Read more on Deccan Chronicle

What other organizations do this? If your favorite hotel chain did, would they tell you? Can you stay in a hotel without giving your name if you pay in advance in cash? (Is a name enough to identify the guest? They must provide all the information they have.)
Joe Cadillic sends along this very disturbing news story. After reading it, I decided that I will never stay at a Motel 6 again.
Patrick Anderson and Tracee M. Herbaugh report:
City police have arrested four people staying at the Motel 6 on Jefferson Boulevard as a result of the hotel chain’s agreement to provide police with a daily guest list, Mayor Scott Avedisian said Tuesday.
The names of Motel 6 guests, which police then check for outstanding warrants, is one of five steps Motel 6 corporate managers agreed to take in response to a string of high-profile incidents and concerns the establishment was becoming a haven for passing criminals.
… As of now, guests who check-in at Warwick’s Motel 6 will not be told their names are on a list that goes to the police station every night.
Alerting motel guests that local police know their whereabouts “is not a normal process of our check-in,” said Victor Glover, a vice president of safety and security for G6 Hospitality, the parent company for Motel 6. “I don’t know that we have any plans of instituting that as we move forward.”
Glover said that, generally, if a local police department wants a property’s guest list, Motel 6 makes it available. Glover would not say, however, if the Motel 6 brand has had similar problems at other locations, only that “there are times that issues come up.”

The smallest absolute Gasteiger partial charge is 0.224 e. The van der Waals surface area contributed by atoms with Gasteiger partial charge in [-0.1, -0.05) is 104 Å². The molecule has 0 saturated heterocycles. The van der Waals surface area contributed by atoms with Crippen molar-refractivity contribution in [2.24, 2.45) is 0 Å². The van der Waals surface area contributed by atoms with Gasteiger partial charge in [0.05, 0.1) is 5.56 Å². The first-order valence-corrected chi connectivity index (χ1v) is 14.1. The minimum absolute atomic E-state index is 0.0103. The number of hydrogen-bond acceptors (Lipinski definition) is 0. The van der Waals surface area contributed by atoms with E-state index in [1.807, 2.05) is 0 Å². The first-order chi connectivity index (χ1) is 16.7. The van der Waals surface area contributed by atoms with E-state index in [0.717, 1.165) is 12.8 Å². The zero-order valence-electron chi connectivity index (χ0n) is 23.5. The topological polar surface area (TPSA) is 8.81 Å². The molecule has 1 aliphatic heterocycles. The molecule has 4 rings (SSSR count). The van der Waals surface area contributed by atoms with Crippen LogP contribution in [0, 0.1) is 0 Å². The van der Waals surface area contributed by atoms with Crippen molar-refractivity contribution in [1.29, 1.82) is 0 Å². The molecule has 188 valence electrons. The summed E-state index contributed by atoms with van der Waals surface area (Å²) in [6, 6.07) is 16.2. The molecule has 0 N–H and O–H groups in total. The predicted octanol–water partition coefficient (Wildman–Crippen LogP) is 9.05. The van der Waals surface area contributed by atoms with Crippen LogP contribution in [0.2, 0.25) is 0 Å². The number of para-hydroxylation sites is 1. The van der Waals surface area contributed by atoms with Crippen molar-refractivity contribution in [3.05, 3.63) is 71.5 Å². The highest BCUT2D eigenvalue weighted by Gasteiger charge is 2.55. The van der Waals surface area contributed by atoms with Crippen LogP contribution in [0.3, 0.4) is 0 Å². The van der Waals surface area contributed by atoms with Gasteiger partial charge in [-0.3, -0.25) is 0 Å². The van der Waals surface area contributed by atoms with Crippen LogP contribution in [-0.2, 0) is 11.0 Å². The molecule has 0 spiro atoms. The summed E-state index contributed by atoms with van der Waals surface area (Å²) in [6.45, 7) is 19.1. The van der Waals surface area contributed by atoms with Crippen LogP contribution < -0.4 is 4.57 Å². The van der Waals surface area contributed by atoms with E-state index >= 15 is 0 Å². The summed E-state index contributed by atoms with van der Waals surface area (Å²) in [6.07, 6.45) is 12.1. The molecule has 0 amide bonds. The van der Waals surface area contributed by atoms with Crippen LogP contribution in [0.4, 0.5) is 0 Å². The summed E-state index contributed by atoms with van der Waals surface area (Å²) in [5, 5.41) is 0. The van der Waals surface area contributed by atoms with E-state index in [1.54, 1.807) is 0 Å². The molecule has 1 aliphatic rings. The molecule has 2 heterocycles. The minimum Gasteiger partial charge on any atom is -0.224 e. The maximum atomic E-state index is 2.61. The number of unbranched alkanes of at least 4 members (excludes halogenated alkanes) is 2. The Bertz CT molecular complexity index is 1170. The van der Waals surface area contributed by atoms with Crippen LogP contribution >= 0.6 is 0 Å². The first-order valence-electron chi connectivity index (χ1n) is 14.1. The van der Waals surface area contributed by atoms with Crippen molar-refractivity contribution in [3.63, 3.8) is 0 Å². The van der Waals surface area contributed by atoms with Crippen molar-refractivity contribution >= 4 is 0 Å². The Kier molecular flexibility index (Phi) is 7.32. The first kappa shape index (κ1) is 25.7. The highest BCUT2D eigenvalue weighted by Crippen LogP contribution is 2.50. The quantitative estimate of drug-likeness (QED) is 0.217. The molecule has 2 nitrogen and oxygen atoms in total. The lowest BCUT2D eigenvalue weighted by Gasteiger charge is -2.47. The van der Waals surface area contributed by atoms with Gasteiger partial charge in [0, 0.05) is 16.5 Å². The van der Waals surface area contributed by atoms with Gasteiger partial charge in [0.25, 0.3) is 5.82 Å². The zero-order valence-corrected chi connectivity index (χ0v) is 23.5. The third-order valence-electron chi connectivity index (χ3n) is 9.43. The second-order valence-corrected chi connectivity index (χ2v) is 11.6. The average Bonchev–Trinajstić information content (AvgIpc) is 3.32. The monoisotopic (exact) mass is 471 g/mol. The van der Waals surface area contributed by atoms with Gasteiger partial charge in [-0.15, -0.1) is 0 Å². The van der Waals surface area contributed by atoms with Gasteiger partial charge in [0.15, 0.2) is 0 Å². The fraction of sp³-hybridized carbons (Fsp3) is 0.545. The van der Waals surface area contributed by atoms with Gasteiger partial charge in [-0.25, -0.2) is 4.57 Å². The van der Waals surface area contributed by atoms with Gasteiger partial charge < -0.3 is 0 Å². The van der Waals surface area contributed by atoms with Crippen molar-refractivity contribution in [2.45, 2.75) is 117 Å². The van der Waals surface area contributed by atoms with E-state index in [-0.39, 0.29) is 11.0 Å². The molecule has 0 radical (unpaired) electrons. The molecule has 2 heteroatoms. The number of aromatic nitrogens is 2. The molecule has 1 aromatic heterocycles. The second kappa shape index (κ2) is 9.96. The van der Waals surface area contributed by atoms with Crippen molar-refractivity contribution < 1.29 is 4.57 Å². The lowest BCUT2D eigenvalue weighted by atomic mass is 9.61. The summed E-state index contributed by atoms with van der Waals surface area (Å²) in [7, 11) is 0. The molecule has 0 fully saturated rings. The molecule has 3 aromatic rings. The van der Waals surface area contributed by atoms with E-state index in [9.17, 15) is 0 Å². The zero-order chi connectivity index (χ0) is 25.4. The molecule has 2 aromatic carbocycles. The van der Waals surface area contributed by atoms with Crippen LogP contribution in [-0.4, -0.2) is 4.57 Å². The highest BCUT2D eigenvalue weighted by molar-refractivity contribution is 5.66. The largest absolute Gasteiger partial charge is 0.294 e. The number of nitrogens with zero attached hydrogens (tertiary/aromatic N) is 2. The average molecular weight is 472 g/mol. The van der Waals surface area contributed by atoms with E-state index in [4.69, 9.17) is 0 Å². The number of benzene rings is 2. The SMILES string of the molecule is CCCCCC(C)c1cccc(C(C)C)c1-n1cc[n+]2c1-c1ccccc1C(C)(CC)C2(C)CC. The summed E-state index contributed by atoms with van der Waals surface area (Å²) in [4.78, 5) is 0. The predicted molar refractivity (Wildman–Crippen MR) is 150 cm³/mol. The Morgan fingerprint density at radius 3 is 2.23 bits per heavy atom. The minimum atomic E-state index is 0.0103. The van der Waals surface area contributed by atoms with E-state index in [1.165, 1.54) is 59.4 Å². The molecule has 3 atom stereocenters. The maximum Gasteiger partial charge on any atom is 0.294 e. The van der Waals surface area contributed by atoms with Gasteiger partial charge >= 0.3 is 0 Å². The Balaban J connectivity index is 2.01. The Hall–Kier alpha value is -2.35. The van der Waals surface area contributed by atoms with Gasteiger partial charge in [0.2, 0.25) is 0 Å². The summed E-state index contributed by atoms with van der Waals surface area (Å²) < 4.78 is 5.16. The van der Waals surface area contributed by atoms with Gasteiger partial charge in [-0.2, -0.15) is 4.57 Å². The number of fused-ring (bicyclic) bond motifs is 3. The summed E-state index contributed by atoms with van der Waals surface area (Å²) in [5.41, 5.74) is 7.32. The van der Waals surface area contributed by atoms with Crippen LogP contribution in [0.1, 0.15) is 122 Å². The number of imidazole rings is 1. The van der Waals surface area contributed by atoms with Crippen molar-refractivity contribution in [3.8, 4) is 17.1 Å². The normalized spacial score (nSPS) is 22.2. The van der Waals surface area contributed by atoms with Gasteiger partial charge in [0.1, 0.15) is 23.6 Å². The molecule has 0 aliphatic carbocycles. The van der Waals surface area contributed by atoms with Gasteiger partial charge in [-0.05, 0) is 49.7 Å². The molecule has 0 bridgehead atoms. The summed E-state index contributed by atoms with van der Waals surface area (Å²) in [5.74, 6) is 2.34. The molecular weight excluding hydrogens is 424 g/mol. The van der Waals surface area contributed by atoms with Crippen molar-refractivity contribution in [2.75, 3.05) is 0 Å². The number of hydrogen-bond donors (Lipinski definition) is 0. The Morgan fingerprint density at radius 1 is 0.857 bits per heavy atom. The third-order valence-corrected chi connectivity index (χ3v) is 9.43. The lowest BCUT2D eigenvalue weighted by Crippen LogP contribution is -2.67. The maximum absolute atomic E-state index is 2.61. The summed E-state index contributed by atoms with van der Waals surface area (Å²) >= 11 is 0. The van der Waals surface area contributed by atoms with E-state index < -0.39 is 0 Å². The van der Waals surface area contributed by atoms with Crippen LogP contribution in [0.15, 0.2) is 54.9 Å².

Read more on Providence Journal.

Why would you shut off communications that the public uses, but not the communications that a smart group of terrorists would use? (e.g. FireChat) It provides a clear indication that the DHS is on the scene but the only negative impacts are to the victims.
DHS Defends Government Secrecy in “Internet Kill Switch” Case
by Sabrina I. Pacifici on Apr 28, 2015
EPIC – “The Department of Homeland Security has filed a brief in response to EPIC’s petition for rehearing in the “Internet Kill Switch” case. EPIC is seeking the release of the public policy that allows the government to suspend cell phone service. The D.C. Circuit previously ruled that DHS may withhold the policy. EPIC pursued the shutdown policy after government officials disabled cell phone service during a peaceful protest in San Francisco. EPIC cited both free speech and public safety concerns and noted that the policy was never subject to public rule making. The Federal Communications Commission recently warned government agencies not to use “jammers,” devices that block cell phone signals, because of public safety risks.”

Is Google going to oppose patent trolls or become one? (Digest Item 2)
All Your Patents Are Belong To Google
Google wants your patents. All of them. Or at least those it feels have some value. In order to find these patents and buy them from their current owners, Google has created a new Patent Purchase Promotion. Which is essentially a marketplace designed to remove any friction from the process.